What types of protective orders are there? How long do they last?
There are three types of protective orders:
Emergency Temporary Restraining Orders: If you are in need of emergency protection outside of regular court hours, the court may grant you an emergency temporary restraining order if there is an “immediate and present danger of abuse.” The judge must consider any and all past history of abuse, or threats of abuse, in determining whether or not there is an immediate and present danger of abuse. (There is no requirement that the abuse itself be recent, immediate, or present.) If you are issued this order, it will only be good until the close of the next business day that the court is open. For the protection to remain in effect, you must go to court before the close of the next business day to request a temporary restraining order and/or a protective order.1
Temporary Restraining Orders: When you go to court to file for a long-term protective order, you can also ask for a temporary restraining order (TRO). The court may issue you a TRO during an ex parte hearing without the abuser present if there is an “immediate and present danger of abuse.” The judge must consider any and all past history of abuse, or threats of abuse, in determining whether or not there is an immediate and present danger of abuse. (There is no requirement that the abuse itself be recent, immediate, or present.) As soon as a TRO is issued, the abuser will be notified that you have an order against him/her. The court will give you a date, usually within 21 days, for a full court hearing where you and the abuser each have a chance to be present and tell your sides of the story.2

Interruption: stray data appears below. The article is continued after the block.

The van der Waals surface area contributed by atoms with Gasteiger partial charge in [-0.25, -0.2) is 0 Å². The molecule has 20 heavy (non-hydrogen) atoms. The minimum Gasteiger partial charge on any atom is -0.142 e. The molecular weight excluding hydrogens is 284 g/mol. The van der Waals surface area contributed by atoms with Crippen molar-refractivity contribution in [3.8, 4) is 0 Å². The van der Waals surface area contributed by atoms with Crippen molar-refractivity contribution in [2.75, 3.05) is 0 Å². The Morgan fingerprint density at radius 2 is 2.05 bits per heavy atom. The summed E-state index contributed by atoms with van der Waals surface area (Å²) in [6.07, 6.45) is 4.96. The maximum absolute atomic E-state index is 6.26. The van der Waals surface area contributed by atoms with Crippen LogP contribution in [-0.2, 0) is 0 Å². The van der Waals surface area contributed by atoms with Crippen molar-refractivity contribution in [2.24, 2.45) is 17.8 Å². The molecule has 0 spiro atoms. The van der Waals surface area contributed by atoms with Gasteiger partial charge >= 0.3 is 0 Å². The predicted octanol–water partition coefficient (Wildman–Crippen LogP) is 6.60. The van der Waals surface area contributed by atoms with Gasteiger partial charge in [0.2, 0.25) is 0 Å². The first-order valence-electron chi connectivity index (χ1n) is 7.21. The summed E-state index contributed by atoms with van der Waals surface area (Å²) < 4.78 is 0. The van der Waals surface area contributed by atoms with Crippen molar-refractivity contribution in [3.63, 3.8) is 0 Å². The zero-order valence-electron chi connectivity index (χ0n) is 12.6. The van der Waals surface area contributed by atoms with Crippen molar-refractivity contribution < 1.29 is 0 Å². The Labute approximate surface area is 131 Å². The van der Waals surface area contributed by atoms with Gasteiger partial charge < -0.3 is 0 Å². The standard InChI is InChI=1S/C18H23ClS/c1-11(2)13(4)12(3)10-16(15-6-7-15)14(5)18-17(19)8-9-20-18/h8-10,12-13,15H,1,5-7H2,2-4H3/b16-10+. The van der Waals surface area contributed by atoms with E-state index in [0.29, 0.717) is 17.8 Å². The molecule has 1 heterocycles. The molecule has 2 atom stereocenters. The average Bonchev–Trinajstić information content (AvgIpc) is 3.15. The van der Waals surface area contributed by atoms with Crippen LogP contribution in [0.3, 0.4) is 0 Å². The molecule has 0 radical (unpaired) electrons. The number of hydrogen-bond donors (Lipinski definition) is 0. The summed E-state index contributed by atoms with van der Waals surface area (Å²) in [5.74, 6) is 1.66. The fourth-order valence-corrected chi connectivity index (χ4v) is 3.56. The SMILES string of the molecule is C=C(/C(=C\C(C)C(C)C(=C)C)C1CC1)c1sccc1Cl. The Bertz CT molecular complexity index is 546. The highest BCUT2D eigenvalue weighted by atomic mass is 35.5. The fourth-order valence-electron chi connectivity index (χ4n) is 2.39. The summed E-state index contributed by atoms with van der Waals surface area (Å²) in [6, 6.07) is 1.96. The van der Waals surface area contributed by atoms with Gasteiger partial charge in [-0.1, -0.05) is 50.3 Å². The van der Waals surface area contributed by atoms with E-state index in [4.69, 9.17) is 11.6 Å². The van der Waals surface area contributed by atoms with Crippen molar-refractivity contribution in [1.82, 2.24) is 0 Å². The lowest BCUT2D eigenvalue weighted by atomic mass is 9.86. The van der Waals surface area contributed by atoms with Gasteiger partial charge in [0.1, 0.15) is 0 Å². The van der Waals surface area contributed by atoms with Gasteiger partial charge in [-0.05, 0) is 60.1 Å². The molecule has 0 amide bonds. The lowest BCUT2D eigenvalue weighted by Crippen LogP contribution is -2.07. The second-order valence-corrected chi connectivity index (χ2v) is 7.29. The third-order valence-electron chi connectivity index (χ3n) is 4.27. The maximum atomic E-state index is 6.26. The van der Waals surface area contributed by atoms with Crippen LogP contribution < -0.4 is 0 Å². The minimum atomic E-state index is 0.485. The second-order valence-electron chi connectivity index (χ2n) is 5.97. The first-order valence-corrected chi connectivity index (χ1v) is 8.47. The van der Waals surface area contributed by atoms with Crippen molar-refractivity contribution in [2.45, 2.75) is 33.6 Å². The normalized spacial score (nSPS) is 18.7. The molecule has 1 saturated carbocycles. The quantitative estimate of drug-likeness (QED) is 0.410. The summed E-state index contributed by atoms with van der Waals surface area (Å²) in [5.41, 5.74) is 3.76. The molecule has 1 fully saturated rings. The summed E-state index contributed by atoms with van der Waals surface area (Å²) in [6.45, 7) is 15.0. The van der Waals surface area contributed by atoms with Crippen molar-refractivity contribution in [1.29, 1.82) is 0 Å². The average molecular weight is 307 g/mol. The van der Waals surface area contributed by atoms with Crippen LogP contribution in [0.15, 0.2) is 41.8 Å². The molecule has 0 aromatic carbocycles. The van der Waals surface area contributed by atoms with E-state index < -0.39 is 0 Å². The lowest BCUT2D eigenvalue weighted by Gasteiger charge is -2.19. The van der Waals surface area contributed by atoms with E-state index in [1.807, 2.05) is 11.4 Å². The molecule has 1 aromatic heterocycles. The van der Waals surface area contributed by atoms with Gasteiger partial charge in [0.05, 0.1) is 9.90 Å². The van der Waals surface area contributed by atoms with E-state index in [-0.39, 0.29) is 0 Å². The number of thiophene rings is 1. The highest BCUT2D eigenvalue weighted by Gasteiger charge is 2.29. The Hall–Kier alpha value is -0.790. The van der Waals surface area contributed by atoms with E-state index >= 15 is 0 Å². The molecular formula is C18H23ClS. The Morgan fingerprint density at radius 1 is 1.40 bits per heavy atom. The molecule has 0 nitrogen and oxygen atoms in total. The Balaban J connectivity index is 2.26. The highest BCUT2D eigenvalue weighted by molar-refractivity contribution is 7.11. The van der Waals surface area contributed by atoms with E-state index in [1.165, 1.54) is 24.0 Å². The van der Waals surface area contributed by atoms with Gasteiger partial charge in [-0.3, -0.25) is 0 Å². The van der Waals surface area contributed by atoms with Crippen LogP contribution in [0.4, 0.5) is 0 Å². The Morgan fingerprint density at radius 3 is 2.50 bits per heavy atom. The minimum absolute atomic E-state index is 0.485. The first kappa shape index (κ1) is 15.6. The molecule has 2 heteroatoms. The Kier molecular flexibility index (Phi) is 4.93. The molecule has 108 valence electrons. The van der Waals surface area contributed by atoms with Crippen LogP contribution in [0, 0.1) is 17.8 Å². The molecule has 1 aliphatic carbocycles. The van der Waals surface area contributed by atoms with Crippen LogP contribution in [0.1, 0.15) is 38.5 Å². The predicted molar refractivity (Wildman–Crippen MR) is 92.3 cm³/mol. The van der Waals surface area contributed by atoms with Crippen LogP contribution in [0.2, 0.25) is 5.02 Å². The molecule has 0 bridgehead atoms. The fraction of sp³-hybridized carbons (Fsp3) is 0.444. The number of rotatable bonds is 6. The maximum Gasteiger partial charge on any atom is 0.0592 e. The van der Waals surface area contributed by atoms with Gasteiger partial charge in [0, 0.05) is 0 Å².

Long-term Protective Orders: A long-term protective order can be issued only after a court hearing where you and the abuser both have the opportunity to tell your sides of the story to a judge. You must attend that hearing. If you do not go to the hearing, your TRO may expire and you will have to start the process over. A long-term order will last for up to 18 months, unless otherwise stated.3 However, the part of the order that says the abuser should not ”abuse, harass, or interfere with the petitioner or his/her employment; should not go near the residence or place of employment of the petitioner, the minor children, or any person on whose behalf a the petition was filed” can last for an indefinite period of time.4 Orders may also be extended. See How do I change, extend, or cancel my protective order?
1 LA R.S. 46:2135(A),(F)
2 LA R.S. 46:2135(A)
3 LA R.S. 46:2136(F)(1)
4 LA R.S. 46:2136(F)(2)(a); see also LA R.S. 46:2135(A)(1)